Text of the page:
So night has come to night 1 of Occupy Toronto and I didn’t know what to expect but having been here now I can see that a core group of at last a hundred or so are digging in. Sanitation is in place, a food tent is active to keep the protesters feed, and the drums continue to echo. Minutes ago there was a fire show just off to the side that kept people entertained on this cool winter night.
Now the question is to ask is not just what comes next but how long will it go and what does that mean for the city of Toronto. In the shadow of the G20 the entire mood of this protest is different, which hopefully means the Police department will not treat it the same way it was during the G20.
There have been mixed messages that say that people will not be ticketed if they spend the night where at the same time there are rumours that the police want to check the space for illegal substances in St James Park in the early morning hours.
Will the television crews covering Occupy Toronto stay to those early morning hours or will they be gone.
I don’t know what will happen or what to expect but it has been peaceful so far. Will the city allow this protest to continue, can they afford to let it turn from a protest to a movement?
With the large crowds gone many people who are staying have setup shop. Well before the sun set people began to take to the bottle or something else and that is hard to control in such a diverse crowd. So I can’t blame the police for wanting to check the park for illegal substances to ensure everyone’s safety but whether they take it to the next level is yet to be seen.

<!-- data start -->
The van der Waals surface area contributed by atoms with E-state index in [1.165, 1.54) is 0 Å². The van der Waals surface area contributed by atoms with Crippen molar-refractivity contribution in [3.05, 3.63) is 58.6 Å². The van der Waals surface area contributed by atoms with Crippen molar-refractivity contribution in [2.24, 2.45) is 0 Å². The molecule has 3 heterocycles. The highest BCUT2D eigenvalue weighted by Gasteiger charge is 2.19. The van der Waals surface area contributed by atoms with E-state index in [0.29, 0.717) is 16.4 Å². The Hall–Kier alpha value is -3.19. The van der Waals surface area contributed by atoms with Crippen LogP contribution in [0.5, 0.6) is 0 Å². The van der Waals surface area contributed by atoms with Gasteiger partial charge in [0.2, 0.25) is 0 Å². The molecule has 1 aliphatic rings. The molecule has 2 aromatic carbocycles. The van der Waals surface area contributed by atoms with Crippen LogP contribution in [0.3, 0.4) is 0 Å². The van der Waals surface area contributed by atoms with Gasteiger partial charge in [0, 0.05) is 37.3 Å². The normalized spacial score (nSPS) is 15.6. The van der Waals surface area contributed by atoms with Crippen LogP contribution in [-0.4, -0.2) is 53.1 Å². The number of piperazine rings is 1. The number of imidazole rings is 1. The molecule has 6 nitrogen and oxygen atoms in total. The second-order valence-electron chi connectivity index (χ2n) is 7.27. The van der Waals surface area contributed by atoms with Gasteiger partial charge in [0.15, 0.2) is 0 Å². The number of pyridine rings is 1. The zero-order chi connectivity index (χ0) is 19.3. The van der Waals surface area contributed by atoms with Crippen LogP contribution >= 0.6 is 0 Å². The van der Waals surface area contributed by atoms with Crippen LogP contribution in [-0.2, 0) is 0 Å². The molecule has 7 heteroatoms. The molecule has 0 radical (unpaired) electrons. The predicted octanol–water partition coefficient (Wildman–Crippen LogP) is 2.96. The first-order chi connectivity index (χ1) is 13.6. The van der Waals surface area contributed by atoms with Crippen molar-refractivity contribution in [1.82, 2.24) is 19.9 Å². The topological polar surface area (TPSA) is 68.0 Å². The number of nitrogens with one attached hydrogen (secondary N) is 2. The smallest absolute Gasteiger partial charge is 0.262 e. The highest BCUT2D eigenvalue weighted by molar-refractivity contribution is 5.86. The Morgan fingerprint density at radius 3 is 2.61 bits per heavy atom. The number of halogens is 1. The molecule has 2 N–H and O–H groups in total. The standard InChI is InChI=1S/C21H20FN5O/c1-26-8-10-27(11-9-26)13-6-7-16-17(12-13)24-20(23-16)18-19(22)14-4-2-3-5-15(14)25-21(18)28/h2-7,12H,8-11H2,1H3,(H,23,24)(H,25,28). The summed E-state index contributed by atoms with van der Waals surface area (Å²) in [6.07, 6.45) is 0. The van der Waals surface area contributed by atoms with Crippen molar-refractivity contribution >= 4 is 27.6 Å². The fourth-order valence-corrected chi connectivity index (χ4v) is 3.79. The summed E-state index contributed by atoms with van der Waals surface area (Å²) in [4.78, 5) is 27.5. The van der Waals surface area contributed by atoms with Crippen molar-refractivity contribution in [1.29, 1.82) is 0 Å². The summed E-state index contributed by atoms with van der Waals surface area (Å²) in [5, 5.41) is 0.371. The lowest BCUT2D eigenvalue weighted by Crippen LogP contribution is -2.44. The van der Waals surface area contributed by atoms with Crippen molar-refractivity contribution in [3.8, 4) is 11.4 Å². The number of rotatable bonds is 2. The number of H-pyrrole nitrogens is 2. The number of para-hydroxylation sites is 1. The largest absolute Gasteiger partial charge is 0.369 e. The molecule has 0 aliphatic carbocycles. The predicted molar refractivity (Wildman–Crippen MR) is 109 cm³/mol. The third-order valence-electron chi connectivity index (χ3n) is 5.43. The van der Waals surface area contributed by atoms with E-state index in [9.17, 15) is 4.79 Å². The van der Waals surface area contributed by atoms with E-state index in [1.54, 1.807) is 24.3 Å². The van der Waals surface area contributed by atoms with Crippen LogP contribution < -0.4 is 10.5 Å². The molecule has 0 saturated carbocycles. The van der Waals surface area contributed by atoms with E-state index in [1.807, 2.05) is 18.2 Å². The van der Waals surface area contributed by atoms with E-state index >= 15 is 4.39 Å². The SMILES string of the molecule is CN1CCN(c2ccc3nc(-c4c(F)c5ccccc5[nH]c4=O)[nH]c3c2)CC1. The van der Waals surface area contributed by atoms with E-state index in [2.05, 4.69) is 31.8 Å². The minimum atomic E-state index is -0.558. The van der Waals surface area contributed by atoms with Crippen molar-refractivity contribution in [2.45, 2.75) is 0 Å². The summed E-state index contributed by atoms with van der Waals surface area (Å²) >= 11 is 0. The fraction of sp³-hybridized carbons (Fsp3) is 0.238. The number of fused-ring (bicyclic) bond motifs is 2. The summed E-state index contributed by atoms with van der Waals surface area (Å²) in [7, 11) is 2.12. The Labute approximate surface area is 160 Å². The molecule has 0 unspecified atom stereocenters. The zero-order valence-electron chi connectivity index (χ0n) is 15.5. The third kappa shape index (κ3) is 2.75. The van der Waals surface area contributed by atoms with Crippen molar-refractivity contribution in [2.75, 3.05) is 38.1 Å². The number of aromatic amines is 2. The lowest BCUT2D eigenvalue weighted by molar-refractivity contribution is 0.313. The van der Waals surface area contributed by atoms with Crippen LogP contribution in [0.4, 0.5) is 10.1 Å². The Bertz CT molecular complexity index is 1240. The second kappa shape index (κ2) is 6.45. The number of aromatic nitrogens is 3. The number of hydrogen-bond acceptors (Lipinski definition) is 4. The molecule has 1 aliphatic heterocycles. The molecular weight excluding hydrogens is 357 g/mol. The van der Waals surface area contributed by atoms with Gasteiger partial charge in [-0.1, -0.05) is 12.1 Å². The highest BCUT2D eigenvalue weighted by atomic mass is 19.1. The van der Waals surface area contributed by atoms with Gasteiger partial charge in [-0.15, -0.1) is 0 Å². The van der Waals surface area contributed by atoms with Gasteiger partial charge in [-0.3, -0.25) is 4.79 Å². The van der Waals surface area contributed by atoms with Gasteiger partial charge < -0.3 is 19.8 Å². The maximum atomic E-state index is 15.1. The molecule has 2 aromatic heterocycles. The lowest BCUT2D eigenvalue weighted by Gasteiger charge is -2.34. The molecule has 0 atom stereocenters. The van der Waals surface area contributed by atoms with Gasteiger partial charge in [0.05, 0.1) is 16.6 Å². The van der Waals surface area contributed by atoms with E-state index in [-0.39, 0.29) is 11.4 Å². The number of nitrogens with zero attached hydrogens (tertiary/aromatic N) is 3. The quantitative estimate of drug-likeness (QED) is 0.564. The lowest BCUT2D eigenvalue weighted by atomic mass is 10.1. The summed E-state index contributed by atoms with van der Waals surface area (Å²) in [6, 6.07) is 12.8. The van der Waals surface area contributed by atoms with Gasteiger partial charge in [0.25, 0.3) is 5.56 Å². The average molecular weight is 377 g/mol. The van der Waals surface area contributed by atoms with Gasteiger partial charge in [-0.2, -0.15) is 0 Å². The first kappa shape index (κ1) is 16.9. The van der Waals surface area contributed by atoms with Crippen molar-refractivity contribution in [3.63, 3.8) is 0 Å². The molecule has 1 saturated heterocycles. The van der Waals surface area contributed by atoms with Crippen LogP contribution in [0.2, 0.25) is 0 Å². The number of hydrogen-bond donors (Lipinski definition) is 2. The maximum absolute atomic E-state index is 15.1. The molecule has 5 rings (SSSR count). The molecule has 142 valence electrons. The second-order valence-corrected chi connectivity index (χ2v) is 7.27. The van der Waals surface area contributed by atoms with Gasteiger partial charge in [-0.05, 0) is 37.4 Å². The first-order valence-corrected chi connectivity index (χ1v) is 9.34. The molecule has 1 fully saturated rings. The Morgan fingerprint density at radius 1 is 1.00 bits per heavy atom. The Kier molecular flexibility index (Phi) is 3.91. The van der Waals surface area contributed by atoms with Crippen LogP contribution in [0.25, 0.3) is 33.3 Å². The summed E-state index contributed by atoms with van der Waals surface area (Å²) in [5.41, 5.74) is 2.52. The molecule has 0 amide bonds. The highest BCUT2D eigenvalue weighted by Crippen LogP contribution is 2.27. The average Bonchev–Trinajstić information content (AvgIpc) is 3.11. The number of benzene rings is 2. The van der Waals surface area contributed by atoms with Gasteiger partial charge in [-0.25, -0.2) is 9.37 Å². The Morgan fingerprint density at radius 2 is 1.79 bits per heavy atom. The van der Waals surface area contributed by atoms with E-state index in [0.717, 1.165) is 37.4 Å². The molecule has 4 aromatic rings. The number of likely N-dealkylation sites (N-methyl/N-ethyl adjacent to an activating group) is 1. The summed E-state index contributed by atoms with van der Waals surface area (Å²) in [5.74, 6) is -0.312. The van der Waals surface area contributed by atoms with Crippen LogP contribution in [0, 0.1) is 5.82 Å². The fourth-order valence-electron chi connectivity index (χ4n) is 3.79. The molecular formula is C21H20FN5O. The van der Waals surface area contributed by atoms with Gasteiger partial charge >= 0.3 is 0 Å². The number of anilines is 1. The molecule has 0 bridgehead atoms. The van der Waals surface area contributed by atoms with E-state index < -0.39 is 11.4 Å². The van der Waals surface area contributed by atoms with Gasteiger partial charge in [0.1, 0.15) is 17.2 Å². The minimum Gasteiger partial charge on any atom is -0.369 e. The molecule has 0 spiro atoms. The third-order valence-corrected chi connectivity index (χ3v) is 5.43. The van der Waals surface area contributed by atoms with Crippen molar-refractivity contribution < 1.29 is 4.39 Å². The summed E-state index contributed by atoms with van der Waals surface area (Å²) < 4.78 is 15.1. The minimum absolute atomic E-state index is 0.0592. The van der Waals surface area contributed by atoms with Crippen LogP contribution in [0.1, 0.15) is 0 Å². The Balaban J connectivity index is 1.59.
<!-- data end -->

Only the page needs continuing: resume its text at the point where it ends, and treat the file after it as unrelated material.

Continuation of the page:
Who knows what will happen but I am debating on whether or not I should tough it out.
The 99% are speaking out today; the Park is filled with people of all stripes, cameras that are capturing the moments, and signs that act as a voice for those with a message.
The list of grievances is large and they can go from the broad and vague like bankers are thieves to the very specific like we should not drill in the oil sands.
I find as I walk around it is more than just spreading the messages but being with others who are in their own way finding for what they are passionate about. How so many groups can come together and organize as a whole shows us the power of the collective to rally in these hard times.
Each group respectful of the others around and no one speaks for everyone but for themselves and their own causes. I am inspired by their ability to stand up and support their brethren, Occupy Wall Street.
Great job to everyone who was here on day 1.
I am about to see what the protests are like at St James Park in downtown Toronto. With only a camcorder, mic and iPhone in hand I had to come. I remember the G20 protests and this one already feels different. As if the lessons on all sides were taken to heart.
The turnout is better than I expected given the weather, there are drums beating and enough signs to make a house from. The messages are diverse and the people are energized. The tents are up and you wonder if this will go for a day or a week.
There a great energy here and they are about go on with the rally and the mass out front are leading the crowd in a cheer showing their support of Occupy Wall Street.
It makes me think that no matter who you are or where you live many of the fundamental issues are the same. They are based on a frustration that has escalated since the global recession.
On September 17th a protest came into existence, that was when Occupy Wall Street began in New York City. Since then the movement has spread from the towers of Wall Streets to cities across the globe including Toronto, with Occupy Toronto on tap for today.
Occupy Wall Street was inspired in part by the occupation of Tahrir Square during the Egyptian revolution and the arab spring that has toppled 3 regimes in the region so far. Occupy Wall Street and its affiliates reflect the frustration people have had since the global recession and the growing inequality between the haves and the have-nots.